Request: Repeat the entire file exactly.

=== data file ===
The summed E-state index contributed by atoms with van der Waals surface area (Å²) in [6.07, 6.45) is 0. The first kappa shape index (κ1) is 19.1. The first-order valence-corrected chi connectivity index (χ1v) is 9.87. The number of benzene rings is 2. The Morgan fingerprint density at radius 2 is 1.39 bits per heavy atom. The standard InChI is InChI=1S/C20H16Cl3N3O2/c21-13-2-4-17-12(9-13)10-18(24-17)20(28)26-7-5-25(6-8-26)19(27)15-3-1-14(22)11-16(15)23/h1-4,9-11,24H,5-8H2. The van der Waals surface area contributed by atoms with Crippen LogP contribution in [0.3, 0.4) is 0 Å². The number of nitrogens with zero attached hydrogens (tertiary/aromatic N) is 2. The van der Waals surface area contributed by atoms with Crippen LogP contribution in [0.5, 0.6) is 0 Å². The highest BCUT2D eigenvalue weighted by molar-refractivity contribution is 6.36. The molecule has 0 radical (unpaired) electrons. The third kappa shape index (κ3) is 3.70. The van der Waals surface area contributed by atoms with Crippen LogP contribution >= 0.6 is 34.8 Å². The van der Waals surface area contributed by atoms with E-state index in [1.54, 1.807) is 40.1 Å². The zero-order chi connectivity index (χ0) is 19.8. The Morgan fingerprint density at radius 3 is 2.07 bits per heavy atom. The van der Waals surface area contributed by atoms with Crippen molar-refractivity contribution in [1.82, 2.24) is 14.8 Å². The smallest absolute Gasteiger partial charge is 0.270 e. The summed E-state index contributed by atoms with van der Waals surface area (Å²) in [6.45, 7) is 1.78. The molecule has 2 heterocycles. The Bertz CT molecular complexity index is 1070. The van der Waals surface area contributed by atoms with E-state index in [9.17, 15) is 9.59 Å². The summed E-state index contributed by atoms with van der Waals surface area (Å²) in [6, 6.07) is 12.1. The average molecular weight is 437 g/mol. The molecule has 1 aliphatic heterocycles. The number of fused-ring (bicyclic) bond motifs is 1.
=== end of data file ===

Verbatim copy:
The summed E-state index contributed by atoms with van der Waals surface area (Å²) in [6.07, 6.45) is 0. The first kappa shape index (κ1) is 19.1. The first-order valence-corrected chi connectivity index (χ1v) is 9.87. The number of benzene rings is 2. The Morgan fingerprint density at radius 2 is 1.39 bits per heavy atom. The standard InChI is InChI=1S/C20H16Cl3N3O2/c21-13-2-4-17-12(9-13)10-18(24-17)20(28)26-7-5-25(6-8-26)19(27)15-3-1-14(22)11-16(15)23/h1-4,9-11,24H,5-8H2. The van der Waals surface area contributed by atoms with Crippen LogP contribution in [0.3, 0.4) is 0 Å². The number of nitrogens with zero attached hydrogens (tertiary/aromatic N) is 2. The van der Waals surface area contributed by atoms with Crippen LogP contribution in [0.5, 0.6) is 0 Å². The highest BCUT2D eigenvalue weighted by molar-refractivity contribution is 6.36. The molecule has 0 radical (unpaired) electrons. The third kappa shape index (κ3) is 3.70. The van der Waals surface area contributed by atoms with Crippen LogP contribution >= 0.6 is 34.8 Å². The van der Waals surface area contributed by atoms with E-state index in [1.54, 1.807) is 40.1 Å². The zero-order chi connectivity index (χ0) is 19.8. The Morgan fingerprint density at radius 3 is 2.07 bits per heavy atom. The van der Waals surface area contributed by atoms with Crippen molar-refractivity contribution in [1.82, 2.24) is 14.8 Å². The smallest absolute Gasteiger partial charge is 0.270 e. The summed E-state index contributed by atoms with van der Waals surface area (Å²) in [6.45, 7) is 1.78. The molecule has 2 heterocycles. The Bertz CT molecular complexity index is 1070. The van der Waals surface area contributed by atoms with E-state index in [9.17, 15) is 9.59 Å². The summed E-state index contributed by atoms with van der Waals surface area (Å²) in [6, 6.07) is 12.1. The average molecular weight is 437 g/mol. The molecule has 1 aliphatic heterocycles. The number of fused-ring (bicyclic) bond motifs is 1.